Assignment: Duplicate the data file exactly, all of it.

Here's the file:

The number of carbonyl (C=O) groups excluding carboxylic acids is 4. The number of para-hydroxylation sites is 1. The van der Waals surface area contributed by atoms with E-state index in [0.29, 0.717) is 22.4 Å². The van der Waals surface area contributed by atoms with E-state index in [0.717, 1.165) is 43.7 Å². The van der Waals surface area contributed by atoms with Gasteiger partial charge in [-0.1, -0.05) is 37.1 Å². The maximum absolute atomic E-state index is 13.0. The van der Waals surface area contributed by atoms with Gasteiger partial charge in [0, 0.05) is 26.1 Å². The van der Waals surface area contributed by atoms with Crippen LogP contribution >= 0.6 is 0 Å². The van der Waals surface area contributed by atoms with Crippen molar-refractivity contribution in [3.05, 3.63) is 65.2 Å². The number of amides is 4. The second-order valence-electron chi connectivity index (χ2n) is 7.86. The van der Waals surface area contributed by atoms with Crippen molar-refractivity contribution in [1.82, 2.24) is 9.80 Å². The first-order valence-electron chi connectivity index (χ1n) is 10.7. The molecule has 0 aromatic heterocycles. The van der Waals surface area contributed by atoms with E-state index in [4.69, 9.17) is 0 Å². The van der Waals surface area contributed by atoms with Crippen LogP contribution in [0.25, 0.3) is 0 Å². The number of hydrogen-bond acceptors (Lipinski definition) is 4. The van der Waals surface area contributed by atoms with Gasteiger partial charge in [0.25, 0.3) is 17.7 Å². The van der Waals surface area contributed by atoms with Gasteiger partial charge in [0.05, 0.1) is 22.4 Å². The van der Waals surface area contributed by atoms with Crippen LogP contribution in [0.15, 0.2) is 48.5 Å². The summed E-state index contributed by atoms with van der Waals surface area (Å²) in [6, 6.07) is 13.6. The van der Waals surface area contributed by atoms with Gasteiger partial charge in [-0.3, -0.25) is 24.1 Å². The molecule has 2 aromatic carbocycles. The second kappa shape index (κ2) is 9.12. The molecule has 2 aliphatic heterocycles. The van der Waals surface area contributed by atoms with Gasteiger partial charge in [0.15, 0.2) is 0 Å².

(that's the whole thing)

The number of carbonyl (C=O) groups excluding carboxylic acids is 4. The number of para-hydroxylation sites is 1. The van der Waals surface area contributed by atoms with E-state index in [0.29, 0.717) is 22.4 Å². The van der Waals surface area contributed by atoms with E-state index in [0.717, 1.165) is 43.7 Å². The van der Waals surface area contributed by atoms with Gasteiger partial charge in [-0.1, -0.05) is 37.1 Å². The maximum absolute atomic E-state index is 13.0. The van der Waals surface area contributed by atoms with Gasteiger partial charge in [0, 0.05) is 26.1 Å². The van der Waals surface area contributed by atoms with Crippen LogP contribution >= 0.6 is 0 Å². The van der Waals surface area contributed by atoms with Crippen molar-refractivity contribution in [3.05, 3.63) is 65.2 Å². The number of amides is 4. The second-order valence-electron chi connectivity index (χ2n) is 7.86. The van der Waals surface area contributed by atoms with Crippen molar-refractivity contribution in [1.82, 2.24) is 9.80 Å². The first-order valence-electron chi connectivity index (χ1n) is 10.7. The molecule has 0 aromatic heterocycles. The van der Waals surface area contributed by atoms with E-state index in [4.69, 9.17) is 0 Å². The van der Waals surface area contributed by atoms with Crippen LogP contribution in [0.25, 0.3) is 0 Å². The number of hydrogen-bond acceptors (Lipinski definition) is 4. The van der Waals surface area contributed by atoms with Gasteiger partial charge in [0.25, 0.3) is 17.7 Å². The van der Waals surface area contributed by atoms with Gasteiger partial charge in [0.05, 0.1) is 22.4 Å². The van der Waals surface area contributed by atoms with Crippen LogP contribution in [0.15, 0.2) is 48.5 Å². The summed E-state index contributed by atoms with van der Waals surface area (Å²) in [6, 6.07) is 13.6. The van der Waals surface area contributed by atoms with Gasteiger partial charge in [-0.3, -0.25) is 24.1 Å². The molecule has 2 aromatic carbocycles. The second kappa shape index (κ2) is 9.12. The molecule has 2 aliphatic heterocycles. The van der Waals surface area contributed by atoms with Gasteiger partial charge in [0.15, 0.2) is 0 Å².